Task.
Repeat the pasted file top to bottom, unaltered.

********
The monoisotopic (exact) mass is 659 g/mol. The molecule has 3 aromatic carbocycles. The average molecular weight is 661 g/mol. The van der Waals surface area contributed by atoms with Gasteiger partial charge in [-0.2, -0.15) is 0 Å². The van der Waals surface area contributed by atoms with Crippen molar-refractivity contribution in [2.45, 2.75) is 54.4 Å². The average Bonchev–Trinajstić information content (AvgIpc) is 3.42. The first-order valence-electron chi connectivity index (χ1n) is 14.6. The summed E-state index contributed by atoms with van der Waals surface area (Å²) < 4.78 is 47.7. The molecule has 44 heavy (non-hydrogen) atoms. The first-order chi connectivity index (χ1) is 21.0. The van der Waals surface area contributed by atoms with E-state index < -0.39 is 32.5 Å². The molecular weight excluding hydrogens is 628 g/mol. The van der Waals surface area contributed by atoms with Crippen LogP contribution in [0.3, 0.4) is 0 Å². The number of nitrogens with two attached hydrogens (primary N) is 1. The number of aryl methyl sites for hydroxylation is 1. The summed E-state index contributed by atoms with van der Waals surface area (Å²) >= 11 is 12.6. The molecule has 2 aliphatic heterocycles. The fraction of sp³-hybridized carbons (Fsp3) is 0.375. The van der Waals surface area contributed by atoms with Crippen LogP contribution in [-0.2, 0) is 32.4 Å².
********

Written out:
The monoisotopic (exact) mass is 659 g/mol. The molecule has 3 aromatic carbocycles. The average molecular weight is 661 g/mol. The van der Waals surface area contributed by atoms with Gasteiger partial charge in [-0.2, -0.15) is 0 Å². The van der Waals surface area contributed by atoms with Crippen molar-refractivity contribution in [2.45, 2.75) is 54.4 Å². The average Bonchev–Trinajstić information content (AvgIpc) is 3.42. The first-order valence-electron chi connectivity index (χ1n) is 14.6. The summed E-state index contributed by atoms with van der Waals surface area (Å²) < 4.78 is 47.7. The molecule has 44 heavy (non-hydrogen) atoms. The first-order chi connectivity index (χ1) is 21.0. The van der Waals surface area contributed by atoms with E-state index < -0.39 is 32.5 Å². The molecular weight excluding hydrogens is 628 g/mol. The van der Waals surface area contributed by atoms with Crippen LogP contribution in [0.3, 0.4) is 0 Å². The number of nitrogens with two attached hydrogens (primary N) is 1. The number of aryl methyl sites for hydroxylation is 1. The summed E-state index contributed by atoms with van der Waals surface area (Å²) >= 11 is 12.6. The molecule has 2 aliphatic heterocycles. The fraction of sp³-hybridized carbons (Fsp3) is 0.375. The van der Waals surface area contributed by atoms with Crippen LogP contribution in [-0.2, 0) is 32.4 Å².